Type of diabetes: If you’ve been diagnosed with type 1 diabetes, it’s especially important to be aware that there are various risk factors associated with fasting, as your health is worsened by being on insulin.
You are at risk of hypoglycemia or hypo (too low blood glucose) if you do not reduce the insulin enough, and hyperglycaemia (too high blood glucose) if you stop taking the medicine. These health issues, along with dehydration, blood clots and diabetic ketoacidosis, are higher in people with type 1 diabetes compared to those with type 2 diabetes.
Tips to help you fast safely:
Consult your doctor
Your healthcare team can advise you on how to keep your diabetes well under control. Be sure to discuss monitoring and how to treat emergencies if they arise, and ask them to suggest any Ramadan-specific changes to your diet, lifestyle, dose and timing of your medication or insulin regimen.
Monitor blood glucose
It is recommended that you monitor your glucose more frequently than usual while fasting until you understand the safety of your revised insulin regimen. The International Diabetes and Ramadan Alliance confirms that skin pricking for blood glucose analysis does not break the fast.
It is recommended to check your blood sugar levels at least four times a day:
Between 10:00 and 11:00
Between 15:00 and 16:00
3 hours after iftar
Directly in front of Syfyr
Eat and drink healthily
Good nutrition is especially important at this time, and keeping a healthy meal plan will help you avoid eating too many carbs and fatty foods at your sunset meal. Include slower digesting foods that have a lower glycemic index and try not to have too many sugary and fatty foods. Also, make a schedule of when you should take your diabetes medicine.
Never skip the pre-dawn meal
Suhoor meal, which is eaten just before dawn, is very essential and should not be skipped, it should be the most abundant meal of the day to give you sustained energy. This meal is advised to be high in fibre, whole grains and complex carbohydrates (such as oats, sourdough bread, couscous and brown rice) because they are digested more slowly than other types of starchy meals.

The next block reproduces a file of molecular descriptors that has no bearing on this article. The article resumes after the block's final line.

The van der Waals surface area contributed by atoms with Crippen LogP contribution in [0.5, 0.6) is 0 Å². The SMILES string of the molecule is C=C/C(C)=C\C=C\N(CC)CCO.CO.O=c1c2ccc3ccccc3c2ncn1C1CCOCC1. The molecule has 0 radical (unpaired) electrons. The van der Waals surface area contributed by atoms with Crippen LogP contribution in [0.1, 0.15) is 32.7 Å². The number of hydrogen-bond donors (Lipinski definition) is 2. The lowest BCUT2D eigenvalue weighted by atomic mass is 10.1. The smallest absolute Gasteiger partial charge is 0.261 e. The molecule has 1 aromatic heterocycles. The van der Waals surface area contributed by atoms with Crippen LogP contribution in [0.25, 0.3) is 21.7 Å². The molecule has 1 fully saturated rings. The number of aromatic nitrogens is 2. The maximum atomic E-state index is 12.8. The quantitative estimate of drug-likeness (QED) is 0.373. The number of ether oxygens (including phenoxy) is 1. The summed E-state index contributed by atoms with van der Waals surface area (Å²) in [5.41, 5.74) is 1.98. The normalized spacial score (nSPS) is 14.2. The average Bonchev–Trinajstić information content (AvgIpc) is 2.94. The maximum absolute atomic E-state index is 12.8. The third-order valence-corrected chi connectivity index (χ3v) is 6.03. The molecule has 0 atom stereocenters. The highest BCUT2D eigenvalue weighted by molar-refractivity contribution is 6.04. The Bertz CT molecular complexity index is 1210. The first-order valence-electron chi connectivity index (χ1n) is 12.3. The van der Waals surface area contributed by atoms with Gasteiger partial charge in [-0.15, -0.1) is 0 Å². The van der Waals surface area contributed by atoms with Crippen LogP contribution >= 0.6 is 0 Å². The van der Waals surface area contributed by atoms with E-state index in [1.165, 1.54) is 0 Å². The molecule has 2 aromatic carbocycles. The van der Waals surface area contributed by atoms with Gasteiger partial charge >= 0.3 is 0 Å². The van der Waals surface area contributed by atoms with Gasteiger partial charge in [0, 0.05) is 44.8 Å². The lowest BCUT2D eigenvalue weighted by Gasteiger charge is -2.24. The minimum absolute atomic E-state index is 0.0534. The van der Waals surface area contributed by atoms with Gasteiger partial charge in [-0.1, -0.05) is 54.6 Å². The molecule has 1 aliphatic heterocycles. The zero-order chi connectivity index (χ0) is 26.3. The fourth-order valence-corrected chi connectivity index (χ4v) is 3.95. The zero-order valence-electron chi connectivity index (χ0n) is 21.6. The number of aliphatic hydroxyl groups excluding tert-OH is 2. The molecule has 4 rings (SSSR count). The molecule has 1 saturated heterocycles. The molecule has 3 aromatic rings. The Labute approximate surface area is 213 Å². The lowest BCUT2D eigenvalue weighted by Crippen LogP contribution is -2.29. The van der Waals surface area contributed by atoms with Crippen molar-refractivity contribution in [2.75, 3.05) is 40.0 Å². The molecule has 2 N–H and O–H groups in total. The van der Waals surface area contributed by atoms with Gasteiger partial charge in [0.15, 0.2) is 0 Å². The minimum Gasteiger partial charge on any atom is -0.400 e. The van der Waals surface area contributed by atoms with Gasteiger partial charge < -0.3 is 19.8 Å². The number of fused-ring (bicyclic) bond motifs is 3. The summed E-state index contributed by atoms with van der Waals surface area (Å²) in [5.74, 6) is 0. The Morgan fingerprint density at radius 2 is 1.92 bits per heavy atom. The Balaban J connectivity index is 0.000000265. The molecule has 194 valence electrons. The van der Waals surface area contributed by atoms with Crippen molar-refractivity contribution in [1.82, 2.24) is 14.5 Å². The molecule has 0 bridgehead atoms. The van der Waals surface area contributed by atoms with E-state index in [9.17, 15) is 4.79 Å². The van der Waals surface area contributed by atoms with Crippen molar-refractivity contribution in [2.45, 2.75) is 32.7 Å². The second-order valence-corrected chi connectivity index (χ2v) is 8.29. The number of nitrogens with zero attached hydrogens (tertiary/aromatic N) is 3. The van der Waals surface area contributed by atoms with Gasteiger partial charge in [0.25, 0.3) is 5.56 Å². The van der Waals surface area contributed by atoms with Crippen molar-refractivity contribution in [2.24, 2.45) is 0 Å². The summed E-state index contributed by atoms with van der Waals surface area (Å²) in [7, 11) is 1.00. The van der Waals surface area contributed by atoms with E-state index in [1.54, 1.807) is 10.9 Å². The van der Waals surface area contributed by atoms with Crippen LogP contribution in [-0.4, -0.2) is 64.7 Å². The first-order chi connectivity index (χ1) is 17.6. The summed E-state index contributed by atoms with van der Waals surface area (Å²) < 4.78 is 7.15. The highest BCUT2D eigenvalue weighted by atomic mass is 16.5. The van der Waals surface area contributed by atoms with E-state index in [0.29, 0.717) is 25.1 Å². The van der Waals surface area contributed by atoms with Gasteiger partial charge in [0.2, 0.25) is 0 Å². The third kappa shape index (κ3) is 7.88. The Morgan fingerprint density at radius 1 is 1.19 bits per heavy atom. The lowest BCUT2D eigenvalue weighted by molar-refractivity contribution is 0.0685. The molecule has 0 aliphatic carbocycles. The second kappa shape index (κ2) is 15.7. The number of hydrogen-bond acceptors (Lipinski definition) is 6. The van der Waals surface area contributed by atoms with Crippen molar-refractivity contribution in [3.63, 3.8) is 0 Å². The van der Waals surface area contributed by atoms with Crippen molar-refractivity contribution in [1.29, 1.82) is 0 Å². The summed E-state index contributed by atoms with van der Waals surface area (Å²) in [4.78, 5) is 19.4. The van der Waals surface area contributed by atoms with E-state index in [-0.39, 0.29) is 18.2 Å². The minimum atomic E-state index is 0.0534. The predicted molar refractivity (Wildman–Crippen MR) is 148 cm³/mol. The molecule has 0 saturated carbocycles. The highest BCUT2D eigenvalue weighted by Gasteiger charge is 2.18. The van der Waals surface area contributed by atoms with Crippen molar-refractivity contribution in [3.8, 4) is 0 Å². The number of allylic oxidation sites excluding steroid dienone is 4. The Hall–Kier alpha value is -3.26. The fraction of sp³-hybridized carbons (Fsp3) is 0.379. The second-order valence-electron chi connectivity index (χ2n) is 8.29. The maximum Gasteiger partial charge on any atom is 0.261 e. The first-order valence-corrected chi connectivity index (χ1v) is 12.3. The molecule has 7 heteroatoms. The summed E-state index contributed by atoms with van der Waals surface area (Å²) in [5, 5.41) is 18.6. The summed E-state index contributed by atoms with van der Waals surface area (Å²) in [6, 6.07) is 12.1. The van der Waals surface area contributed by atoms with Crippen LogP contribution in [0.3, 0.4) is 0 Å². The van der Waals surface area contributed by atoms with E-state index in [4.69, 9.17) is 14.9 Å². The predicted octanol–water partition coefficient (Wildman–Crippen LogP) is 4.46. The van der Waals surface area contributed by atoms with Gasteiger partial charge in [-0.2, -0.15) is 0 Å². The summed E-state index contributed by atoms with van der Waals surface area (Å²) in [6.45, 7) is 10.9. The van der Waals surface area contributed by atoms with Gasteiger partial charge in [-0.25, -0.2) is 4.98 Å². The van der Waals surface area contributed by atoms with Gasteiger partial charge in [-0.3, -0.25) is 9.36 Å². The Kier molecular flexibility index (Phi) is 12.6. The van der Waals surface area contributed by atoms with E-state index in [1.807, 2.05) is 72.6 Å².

Make sure you drink plenty of fluids – try to drink two glasses of sugar-free, caffeine-free fluids every hour to stay hydrated, with a target of at least 2 liters between sunset and sunrise. Also, choose foods rich in liquids (vegetables, such as cucumbers, green peppers and tomatoes, and fruits such as watermelon and strawberries) to ensure you are well hydrated throughout the day.
When you break your fast (Iftar)
Break your fast with one to two dates and a cup of water. Three dates are equal to 15 g of carbohydrates. This will provide an instant boost of energy and hydration to help quell hunger and prevent overeating at the start of your main meal. Drink plenty of water after Iftar and take a walk to digest your meal.
You can continue to do your normal physical activity. However, excessive physical activity should be avoided as this may increase the risk of hypoglycemia, especially during the hours before the sunset meal.